Updated plans have been submitted for the Quayside West development which aims to completely regenerate one of Newcastle city centre’s most prominent brownfield sites.
Developer Newby has been working with DPP Planning and FaulknerBrowns Architects to respond to the requirements of the city’s planners, delivering a vision and framework for the 15-acre former Calders site on Skinnerburn Road, which has lay dormant for 20 years.
The development will bring an investment of up to £250 million to the city, supporting more than 500 jobs during its 10-year construction and creating a wage value of around £80million for direct construction jobs alone. It is estimated Quayside West will bring around £26m of additional household expenditure into the local economy every year once it is fully operational, as well as creating hundreds of ongoing employment opportunities.
Working in close consultation with the planners and taking on board their feedback, the revised plans have brought more open space to the ‘urban village’ development, as well as ensuring the spectacular views from the site are maximised. Buildings have been reconfigured to allow views of the River Tyne from the entrance to the site as well as opening up the arrival space with the removal of a commercial unit. The hotel has been re-orientated to free up more space in the central plaza, with a new public green square and ‘break-out’ space for commercial uses. To the west of the site, a gateway building now marks the site entrance, and heights have been reduced and blocks reconfigured, allowing for a significant increase to the Western Gardens park and recreation space. The number of dwellings now stands at 1,100, reduced from the initial plan of 1,500, to enable the creation of more open spaces to be enjoyed by all.
A continuous accessible route, the ‘Upper Quayside Walk’ is proposed from the west entrance along the escarpment edge. The footpath has been configured to take advantage of the characterful Tyne Gorge views, with seating areas to enable residents and visitors to pause and enjoy the sights. A broad wildflower grasses and tree embankment buffers the public footpath from the ‘Riverside’ buildings whilst working as an extension to the existing wooded escarpment.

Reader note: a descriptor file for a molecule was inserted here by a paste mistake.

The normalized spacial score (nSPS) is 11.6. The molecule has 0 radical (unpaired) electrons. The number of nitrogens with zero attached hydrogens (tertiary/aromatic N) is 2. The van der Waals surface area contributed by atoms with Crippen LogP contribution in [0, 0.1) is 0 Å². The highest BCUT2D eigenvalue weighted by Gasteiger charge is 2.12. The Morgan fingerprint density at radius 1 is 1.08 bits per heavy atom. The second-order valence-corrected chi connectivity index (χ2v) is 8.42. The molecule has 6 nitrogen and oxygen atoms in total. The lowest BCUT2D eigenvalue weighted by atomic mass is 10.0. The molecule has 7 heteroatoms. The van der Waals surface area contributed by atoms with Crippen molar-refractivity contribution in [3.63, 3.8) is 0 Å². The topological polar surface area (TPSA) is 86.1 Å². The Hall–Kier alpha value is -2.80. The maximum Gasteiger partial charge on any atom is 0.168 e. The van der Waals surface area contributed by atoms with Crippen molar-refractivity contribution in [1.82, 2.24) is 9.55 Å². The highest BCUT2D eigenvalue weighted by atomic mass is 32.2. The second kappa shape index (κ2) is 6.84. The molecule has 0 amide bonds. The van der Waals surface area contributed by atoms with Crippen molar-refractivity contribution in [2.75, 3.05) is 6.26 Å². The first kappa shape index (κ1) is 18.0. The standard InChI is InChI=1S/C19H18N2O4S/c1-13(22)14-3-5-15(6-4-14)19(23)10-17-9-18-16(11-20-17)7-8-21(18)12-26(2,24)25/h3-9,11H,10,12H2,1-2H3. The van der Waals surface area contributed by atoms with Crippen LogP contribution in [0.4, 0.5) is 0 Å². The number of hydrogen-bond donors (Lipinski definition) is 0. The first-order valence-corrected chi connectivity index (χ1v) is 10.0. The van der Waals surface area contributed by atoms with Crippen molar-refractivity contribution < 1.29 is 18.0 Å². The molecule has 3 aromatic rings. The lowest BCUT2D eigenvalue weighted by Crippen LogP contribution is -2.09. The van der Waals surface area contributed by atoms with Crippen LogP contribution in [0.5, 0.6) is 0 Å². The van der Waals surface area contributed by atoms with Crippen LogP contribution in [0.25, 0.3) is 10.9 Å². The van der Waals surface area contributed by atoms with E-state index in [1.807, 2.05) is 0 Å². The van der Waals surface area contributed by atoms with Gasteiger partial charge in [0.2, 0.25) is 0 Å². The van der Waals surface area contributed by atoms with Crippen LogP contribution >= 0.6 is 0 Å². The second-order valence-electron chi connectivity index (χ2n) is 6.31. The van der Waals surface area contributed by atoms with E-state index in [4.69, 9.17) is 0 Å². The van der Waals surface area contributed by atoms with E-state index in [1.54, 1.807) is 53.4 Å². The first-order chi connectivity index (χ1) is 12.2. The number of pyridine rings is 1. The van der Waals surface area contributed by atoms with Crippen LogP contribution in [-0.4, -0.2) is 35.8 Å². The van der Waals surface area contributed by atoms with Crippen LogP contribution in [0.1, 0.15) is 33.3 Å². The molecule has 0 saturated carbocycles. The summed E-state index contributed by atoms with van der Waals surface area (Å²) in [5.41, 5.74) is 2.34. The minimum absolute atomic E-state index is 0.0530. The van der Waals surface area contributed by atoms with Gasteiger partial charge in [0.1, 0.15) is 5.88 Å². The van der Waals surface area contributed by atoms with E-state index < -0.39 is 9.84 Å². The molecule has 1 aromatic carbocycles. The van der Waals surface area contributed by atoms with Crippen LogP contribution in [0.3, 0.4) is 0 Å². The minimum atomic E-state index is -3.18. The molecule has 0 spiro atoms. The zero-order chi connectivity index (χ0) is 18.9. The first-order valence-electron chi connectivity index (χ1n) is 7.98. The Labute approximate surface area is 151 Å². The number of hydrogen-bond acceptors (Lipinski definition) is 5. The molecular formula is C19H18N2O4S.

Simon Hepden at Newby said: “We feel Quayside West is a very special opportunity to do something amazing in the heart of Newcastle. Especially at the current time, it is so important to still be looking at ways we can help grow and invest in our cities. Every time we adapt plans we do so to ensure this is a development which everyone can get behind. As always, planning and consultation is a journey, and rarely do things stay as they are first presented, getting refined and improved as they go through the process. With the significant infrastructure improvements it brings, including the spine road and off-site highways works, Quayside West could be the catalyst which opens up the whole Forth Yards regeneration area for development. It’s an exciting time.”
Jo Robison, director at DPP Planning, added: “We’ve worked in very close collaboration with the council to ensure the new plans deliver what they’ve asked us for as far as possible. Newby has a real and deliverable vision for the site which is exciting to see and there really is no other space like this in Newcastle. Everyone involved feels very passionately that Quayside West can be a genuinely inspiring environment for both residents and visitors.”
Newby, the developer behind the scheme, has experience in regenerating building and land projects, with current schemes in York and Harrogate, as well as previously working on large scale developments such as Velocity Village in Sheffield. For more information visit www.newby.co.uk